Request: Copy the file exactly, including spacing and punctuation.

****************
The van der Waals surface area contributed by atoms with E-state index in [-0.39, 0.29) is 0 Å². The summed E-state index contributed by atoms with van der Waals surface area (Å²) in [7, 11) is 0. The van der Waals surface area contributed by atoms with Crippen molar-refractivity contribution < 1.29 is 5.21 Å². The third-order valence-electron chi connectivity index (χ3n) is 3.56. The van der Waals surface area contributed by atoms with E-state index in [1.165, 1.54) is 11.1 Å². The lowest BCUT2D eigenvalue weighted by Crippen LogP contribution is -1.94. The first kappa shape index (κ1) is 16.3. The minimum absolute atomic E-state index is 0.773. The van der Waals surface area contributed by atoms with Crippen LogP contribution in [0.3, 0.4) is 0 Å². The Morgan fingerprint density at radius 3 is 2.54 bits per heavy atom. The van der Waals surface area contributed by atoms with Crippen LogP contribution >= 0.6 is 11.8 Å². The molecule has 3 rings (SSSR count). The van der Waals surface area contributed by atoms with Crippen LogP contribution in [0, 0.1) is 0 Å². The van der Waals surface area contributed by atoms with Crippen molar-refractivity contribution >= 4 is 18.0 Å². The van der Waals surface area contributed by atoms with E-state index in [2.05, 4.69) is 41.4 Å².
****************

The van der Waals surface area contributed by atoms with E-state index in [-0.39, 0.29) is 0 Å². The summed E-state index contributed by atoms with van der Waals surface area (Å²) in [7, 11) is 0. The van der Waals surface area contributed by atoms with Crippen molar-refractivity contribution < 1.29 is 5.21 Å². The third-order valence-electron chi connectivity index (χ3n) is 3.56. The van der Waals surface area contributed by atoms with E-state index in [1.165, 1.54) is 11.1 Å². The lowest BCUT2D eigenvalue weighted by Crippen LogP contribution is -1.94. The first kappa shape index (κ1) is 16.3. The minimum absolute atomic E-state index is 0.773. The van der Waals surface area contributed by atoms with Crippen LogP contribution in [0.3, 0.4) is 0 Å². The Morgan fingerprint density at radius 3 is 2.54 bits per heavy atom. The van der Waals surface area contributed by atoms with Crippen LogP contribution >= 0.6 is 11.8 Å². The molecule has 3 rings (SSSR count). The van der Waals surface area contributed by atoms with Crippen LogP contribution in [0, 0.1) is 0 Å². The van der Waals surface area contributed by atoms with Crippen molar-refractivity contribution >= 4 is 18.0 Å². The van der Waals surface area contributed by atoms with E-state index in [2.05, 4.69) is 41.4 Å².